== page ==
This recipe results in a whole muscle of cured meat, which can be sliced and eaten as is, without cooking.
Fermentation TimeFermentation Type: Lacto
Primary Fermentation: 9 days
Aging: At least 2 months
Total Time: About 2 months and 9 days
Shelf Life: Up to 1 year frozen in vacuum-sealed bag
Yield: About 3-1/2 pounds.
For the meat:
- 2 ounces sea salt
- 0.2 ounce curing salt #1
- 0.8 ounce dextrose
- 0.8 ounce cane sugar
- 5-pound cut of lean beef or mutton, such as loin or round
For the cemen paste:
- 3 ounces garlic cloves
- Nonchlorinated water
- 4 ounces all-purpose flour
- 5 ounces paprika
- 5 ounces ground fenugreek seed
To prepare meat:
- In a small bowl, combine the salts, dextrose, and sugar. Distribute the mix evenly over all surfaces of the meat, and gently massage with gloved hands.
- Place the meat in a vacuum-sealed or a zip-closed bag, and label with the weight and the date.
- Press the meat under heavy cutting boards and refrigerate for 1 week, flipping the meat and replacing the weight halfway through the curing time.
- After the week is up, remove the meat from the bag. Rinse it, and then pat it dry. Return the weight boards to the meat, and let it ferment at 75 to 80 degrees Fahrenheit and 80 percent humidity for 2 days.
To make cemen:
- Process the garlic cloves in a food processer until minced. Add nonchlorinated water, a little at a time, and mince until you achieve a smooth paste.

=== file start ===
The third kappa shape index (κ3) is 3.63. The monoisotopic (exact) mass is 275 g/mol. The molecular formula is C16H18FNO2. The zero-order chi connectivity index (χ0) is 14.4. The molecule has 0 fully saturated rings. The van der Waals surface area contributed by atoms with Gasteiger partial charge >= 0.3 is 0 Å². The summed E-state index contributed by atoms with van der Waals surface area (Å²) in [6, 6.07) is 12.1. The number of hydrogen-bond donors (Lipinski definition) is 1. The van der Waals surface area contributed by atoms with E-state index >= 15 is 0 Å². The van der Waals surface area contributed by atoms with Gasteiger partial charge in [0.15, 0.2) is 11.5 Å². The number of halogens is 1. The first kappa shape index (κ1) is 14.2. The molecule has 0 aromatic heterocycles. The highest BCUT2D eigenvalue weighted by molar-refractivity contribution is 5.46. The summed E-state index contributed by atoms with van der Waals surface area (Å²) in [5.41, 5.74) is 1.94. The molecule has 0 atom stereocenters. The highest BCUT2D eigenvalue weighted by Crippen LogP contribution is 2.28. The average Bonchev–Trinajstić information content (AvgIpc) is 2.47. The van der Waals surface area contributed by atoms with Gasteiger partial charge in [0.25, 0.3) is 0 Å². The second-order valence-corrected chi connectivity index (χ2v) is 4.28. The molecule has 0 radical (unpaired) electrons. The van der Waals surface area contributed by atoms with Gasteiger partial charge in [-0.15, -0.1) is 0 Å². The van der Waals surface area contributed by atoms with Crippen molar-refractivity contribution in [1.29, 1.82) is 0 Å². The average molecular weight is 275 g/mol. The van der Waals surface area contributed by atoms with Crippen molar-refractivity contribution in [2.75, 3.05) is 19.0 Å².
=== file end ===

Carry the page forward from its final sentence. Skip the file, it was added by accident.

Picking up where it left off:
- Transfer the garlic paste to a small bowl, and add the flour, paprika, and ground fenugreek. Add just enough water to produce a thick but smooth paste, and mix until well combined.
- Remove the meat from the press, and smear the cemen evenly over all surfaces in a layer at least ¼-inch thick.
- Hang the meat in a low-light location, such as a curing cabinet, for at least 2 months at 50 to 60 degrees and 65 to 75 percent humidity. The meat will be safe to eat only when it’s lost 30 percent of it’s original weight. Consume within 1 month, or freeze in a vacuum-sealed bag for up to 1 year. Slice thinly before serving.
For More Information on Sausage Fermentation:
Over the past 17 years, Meredith Leigh has worked as a farmer, butcher, chef, teacher, nonprofit executive director, and writer, all in pursuit of good food. Meredith works part time for Living Web Farms, where she travels extensively teaching charcuterie and food production and processing. For more information, visit Meredith's blog!